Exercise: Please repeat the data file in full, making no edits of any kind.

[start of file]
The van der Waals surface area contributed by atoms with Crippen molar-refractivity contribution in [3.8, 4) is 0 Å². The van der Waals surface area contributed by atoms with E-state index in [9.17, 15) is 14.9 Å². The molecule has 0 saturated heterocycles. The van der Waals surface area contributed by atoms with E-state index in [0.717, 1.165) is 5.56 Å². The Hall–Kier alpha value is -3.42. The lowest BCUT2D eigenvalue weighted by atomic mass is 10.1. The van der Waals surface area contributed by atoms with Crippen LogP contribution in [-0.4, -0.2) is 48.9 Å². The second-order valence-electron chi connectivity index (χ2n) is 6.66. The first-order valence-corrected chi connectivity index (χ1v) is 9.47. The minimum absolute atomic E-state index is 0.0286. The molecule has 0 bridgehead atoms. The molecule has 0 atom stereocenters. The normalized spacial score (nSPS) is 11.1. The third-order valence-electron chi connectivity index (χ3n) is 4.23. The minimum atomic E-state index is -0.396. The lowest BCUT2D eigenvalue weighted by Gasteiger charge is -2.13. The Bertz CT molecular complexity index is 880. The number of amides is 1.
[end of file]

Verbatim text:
The van der Waals surface area contributed by atoms with Crippen molar-refractivity contribution in [3.8, 4) is 0 Å². The van der Waals surface area contributed by atoms with E-state index in [9.17, 15) is 14.9 Å². The molecule has 0 saturated heterocycles. The van der Waals surface area contributed by atoms with E-state index in [0.717, 1.165) is 5.56 Å². The Hall–Kier alpha value is -3.42. The lowest BCUT2D eigenvalue weighted by atomic mass is 10.1. The van der Waals surface area contributed by atoms with Crippen LogP contribution in [-0.4, -0.2) is 48.9 Å². The second-order valence-electron chi connectivity index (χ2n) is 6.66. The first-order valence-corrected chi connectivity index (χ1v) is 9.47. The minimum absolute atomic E-state index is 0.0286. The molecule has 0 bridgehead atoms. The molecule has 0 atom stereocenters. The normalized spacial score (nSPS) is 11.1. The third-order valence-electron chi connectivity index (χ3n) is 4.23. The minimum atomic E-state index is -0.396. The lowest BCUT2D eigenvalue weighted by Gasteiger charge is -2.13. The Bertz CT molecular complexity index is 880. The number of amides is 1.